Military Benefits & Their Potential Effects on Child Support Calculations

By Richard Mann, Richard A. Mann, P.C., Indianapolis

Pursuant to the Child Support Guidelines, benefits that reduce living expenses generally should be included in a party’s gross income. For this reason, special care should be given in a case involving an active member of the military or reserve military who has been activated. The individual may be receiving a Basic Allowance for Sustenance (BAS) or a Basic Allowance for Housing (BAH). In both of these instances the military member’s living expenses are reduced by this cash benefit. A Leave and Earnings Statement is the equivalent of a paystub for a member of the military. You can find explanations of the Leave and Earning Statements and the information they provide at these websites:
http://m.militaryonesource.mil/pfm?content_id=269406; http://militaryfamily.about.com/od/moneyandfinances/a/LES-For-Active-Duty.htm; http://militaryfamily.about.com/od/moneyandfinances/a/Les-For-Reserve-And-Guard.htm.

Such statements indicate whether the member is receiving a BAS or BAH. These benefits need to be considered when calculating child support. Similarly, a military member may be provided with housing on base. In that situation it may be appropriate to impute income to the military member for the reduction of living expenses. You may argue that the amount of BAH for that are could be imputed as tax free income. See http://militarypay.defense.gov/pay/tax/01_allowances.html for an explanation of the federal tax benefit. In Indiana you must also consider that the allowance may not be subject to other taxes.

Military benefits like the BAH and BAS present further issues to be addressed when considering the child support calculation. For example, the BAH varies based upon the location of the military member to account for differences in cost of living expenses (see http://www.defensetravel.dod.mil/site/bahCalc.cfm). For this reason, an argument can be made that any BAH income should be adjusted if the military member is stationed in a location that has a higher cost of living than the location where the child support order is being entered, and vice versa. Furthermore, both BAS and BAH are tax-free benefits. This should also be considered when addressing the child support calculation and an adjustment for the actual applied tax rate may be appropriate as the child support guidelines in Indiana presume a tax rate of 21.88%.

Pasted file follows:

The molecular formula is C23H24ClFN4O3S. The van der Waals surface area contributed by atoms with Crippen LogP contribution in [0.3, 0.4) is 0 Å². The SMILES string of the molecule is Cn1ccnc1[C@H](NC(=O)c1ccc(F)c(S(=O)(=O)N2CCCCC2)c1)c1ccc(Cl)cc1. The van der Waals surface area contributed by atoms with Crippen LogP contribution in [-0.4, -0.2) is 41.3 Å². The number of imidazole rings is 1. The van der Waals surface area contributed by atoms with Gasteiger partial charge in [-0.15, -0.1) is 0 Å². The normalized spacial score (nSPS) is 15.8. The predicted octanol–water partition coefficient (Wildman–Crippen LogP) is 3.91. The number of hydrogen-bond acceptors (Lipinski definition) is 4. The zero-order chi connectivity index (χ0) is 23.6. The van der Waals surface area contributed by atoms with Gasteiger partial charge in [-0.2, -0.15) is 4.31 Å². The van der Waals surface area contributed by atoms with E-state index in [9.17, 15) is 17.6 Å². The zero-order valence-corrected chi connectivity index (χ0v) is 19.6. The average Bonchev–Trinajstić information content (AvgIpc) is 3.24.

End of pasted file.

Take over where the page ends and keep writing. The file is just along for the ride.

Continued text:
Once a child support order is entered, if the payor is a member of the military, an Income Withholding Order should be sent to Defense Finance and Accounting Service so the support is automatically withheld from the payor’s paycheck. See http://www.dfas.mil/garnishment/childsupportalimony/startpayment.html

Also prepared by Megan Gehring of Richard A. Mann, P.C. Attorneys at Law, www.rmannlawoffice.com

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Richard A. Mann has been practicing Family Law for more than 36 years in the Indianapolis area and throughout the State of Indiana. He is a Certified Family Law Specialist as certified by the Family Law Certification Committee, a Registered Family Law and Civil Law Mediator and Guardian ad Litem and Parenting Coordinator. Mr. Mann and his firm, Richard A. Mann, P.C. Attorneys at Law, are proud to have been one of the firms who represented Same-Sex couples who were successful in overturning Indiana’s ban on Same-Sex marriage. He continues to fight discrimination in the law.

While a large portion of Mr. Mann’s practice is in the Family Law area he also represents several corporations on contract, personnel and other matters. He also has a varied General Practice in wills, estates, juvenile matters, collections, probate throughout the state of Indiana. Mr. Mann has tried murder cases as well as a death penalty case.

Mr. Mann has been selected for inclusion in Super Lawyers SuperLawyers Edition for 2009, 2010, 2011, 2012, 2013, 2014, 2015 & 2016.

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ICLEF • Indiana Continuing Legal Education Forum, Indianapolis, IN

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